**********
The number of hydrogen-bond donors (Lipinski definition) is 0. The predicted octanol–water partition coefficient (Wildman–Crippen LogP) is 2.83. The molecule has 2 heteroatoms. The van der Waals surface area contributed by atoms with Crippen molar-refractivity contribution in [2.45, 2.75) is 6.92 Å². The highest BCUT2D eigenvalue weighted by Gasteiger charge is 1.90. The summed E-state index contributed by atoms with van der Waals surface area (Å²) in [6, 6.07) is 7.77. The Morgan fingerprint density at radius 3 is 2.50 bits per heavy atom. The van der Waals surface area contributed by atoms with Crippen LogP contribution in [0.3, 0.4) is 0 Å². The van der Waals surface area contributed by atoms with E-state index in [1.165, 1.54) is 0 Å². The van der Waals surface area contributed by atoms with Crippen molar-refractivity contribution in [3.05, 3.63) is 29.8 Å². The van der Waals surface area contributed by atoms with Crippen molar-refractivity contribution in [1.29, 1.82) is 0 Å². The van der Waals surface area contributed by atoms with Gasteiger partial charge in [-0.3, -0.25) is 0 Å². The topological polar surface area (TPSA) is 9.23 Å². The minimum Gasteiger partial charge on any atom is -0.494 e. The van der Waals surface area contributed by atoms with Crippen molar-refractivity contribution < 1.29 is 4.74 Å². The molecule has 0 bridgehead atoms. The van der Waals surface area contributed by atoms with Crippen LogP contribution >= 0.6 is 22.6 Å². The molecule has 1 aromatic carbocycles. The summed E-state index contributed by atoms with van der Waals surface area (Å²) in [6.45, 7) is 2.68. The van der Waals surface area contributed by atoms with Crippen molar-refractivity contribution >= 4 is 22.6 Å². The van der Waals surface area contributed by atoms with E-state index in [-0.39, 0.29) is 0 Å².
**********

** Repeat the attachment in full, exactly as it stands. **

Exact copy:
The number of hydrogen-bond donors (Lipinski definition) is 0. The predicted octanol–water partition coefficient (Wildman–Crippen LogP) is 2.83. The molecule has 2 heteroatoms. The van der Waals surface area contributed by atoms with Crippen molar-refractivity contribution in [2.45, 2.75) is 6.92 Å². The highest BCUT2D eigenvalue weighted by Gasteiger charge is 1.90. The summed E-state index contributed by atoms with van der Waals surface area (Å²) in [6, 6.07) is 7.77. The Morgan fingerprint density at radius 3 is 2.50 bits per heavy atom. The van der Waals surface area contributed by atoms with Crippen LogP contribution in [0.3, 0.4) is 0 Å². The van der Waals surface area contributed by atoms with E-state index in [1.165, 1.54) is 0 Å². The van der Waals surface area contributed by atoms with Crippen molar-refractivity contribution in [3.05, 3.63) is 29.8 Å². The van der Waals surface area contributed by atoms with Crippen molar-refractivity contribution in [1.29, 1.82) is 0 Å². The van der Waals surface area contributed by atoms with Gasteiger partial charge in [-0.3, -0.25) is 0 Å². The topological polar surface area (TPSA) is 9.23 Å². The minimum Gasteiger partial charge on any atom is -0.494 e. The van der Waals surface area contributed by atoms with Crippen molar-refractivity contribution < 1.29 is 4.74 Å². The molecule has 0 bridgehead atoms. The van der Waals surface area contributed by atoms with Crippen LogP contribution >= 0.6 is 22.6 Å². The molecule has 1 aromatic carbocycles. The summed E-state index contributed by atoms with van der Waals surface area (Å²) in [6.45, 7) is 2.68. The van der Waals surface area contributed by atoms with Crippen molar-refractivity contribution >= 4 is 22.6 Å². The van der Waals surface area contributed by atoms with E-state index in [-0.39, 0.29) is 0 Å².